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to be found there. St. Paul says the same, only more forcibly still, in Gal. ii. 20 and 1 Cor. vi. 17.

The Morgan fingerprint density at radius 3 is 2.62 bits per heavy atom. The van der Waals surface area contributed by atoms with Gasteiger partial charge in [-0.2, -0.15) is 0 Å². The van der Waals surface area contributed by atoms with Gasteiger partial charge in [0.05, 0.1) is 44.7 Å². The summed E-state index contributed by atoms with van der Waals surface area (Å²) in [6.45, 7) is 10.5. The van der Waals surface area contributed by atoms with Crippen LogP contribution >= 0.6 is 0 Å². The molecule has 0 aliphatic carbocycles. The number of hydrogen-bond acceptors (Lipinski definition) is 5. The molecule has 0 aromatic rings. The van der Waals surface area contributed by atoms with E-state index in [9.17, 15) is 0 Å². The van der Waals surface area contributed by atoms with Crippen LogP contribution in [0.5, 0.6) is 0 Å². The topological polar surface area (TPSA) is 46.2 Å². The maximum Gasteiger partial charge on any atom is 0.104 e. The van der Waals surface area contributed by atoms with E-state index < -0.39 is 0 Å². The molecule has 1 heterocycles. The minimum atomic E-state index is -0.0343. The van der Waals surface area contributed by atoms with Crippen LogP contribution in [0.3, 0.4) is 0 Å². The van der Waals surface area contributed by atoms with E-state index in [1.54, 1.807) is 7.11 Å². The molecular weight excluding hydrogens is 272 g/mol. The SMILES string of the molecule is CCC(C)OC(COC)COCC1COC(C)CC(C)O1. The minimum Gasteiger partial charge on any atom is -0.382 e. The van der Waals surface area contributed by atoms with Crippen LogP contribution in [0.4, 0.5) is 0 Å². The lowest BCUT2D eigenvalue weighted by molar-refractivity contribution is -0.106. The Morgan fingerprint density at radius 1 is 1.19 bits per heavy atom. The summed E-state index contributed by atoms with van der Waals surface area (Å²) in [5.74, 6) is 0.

But this question of the possibility of the transition from ' fides ' to the experience of union is not to be definitely decided by a citation of texts from Luther or from the Bible, but by a consideration of what ' Faith ' is in essence. Faith is more than a conviction of the truth of the eternal verities. It is a deeply felt state of tension with regard to them and of absorption in them ; and, as ' trustit is the most intimate feeling of nearness. But in all this it contains in itself the core of that which is meant by mysterious terms like ' union ', something that is more than the ' knowledge' or the ' love ' of the earlier mystic schools. And this becomes still plainer to any one who has clearly recognized by deeper contemplation the profoundly non-rational elements to be found in the very act of faith.

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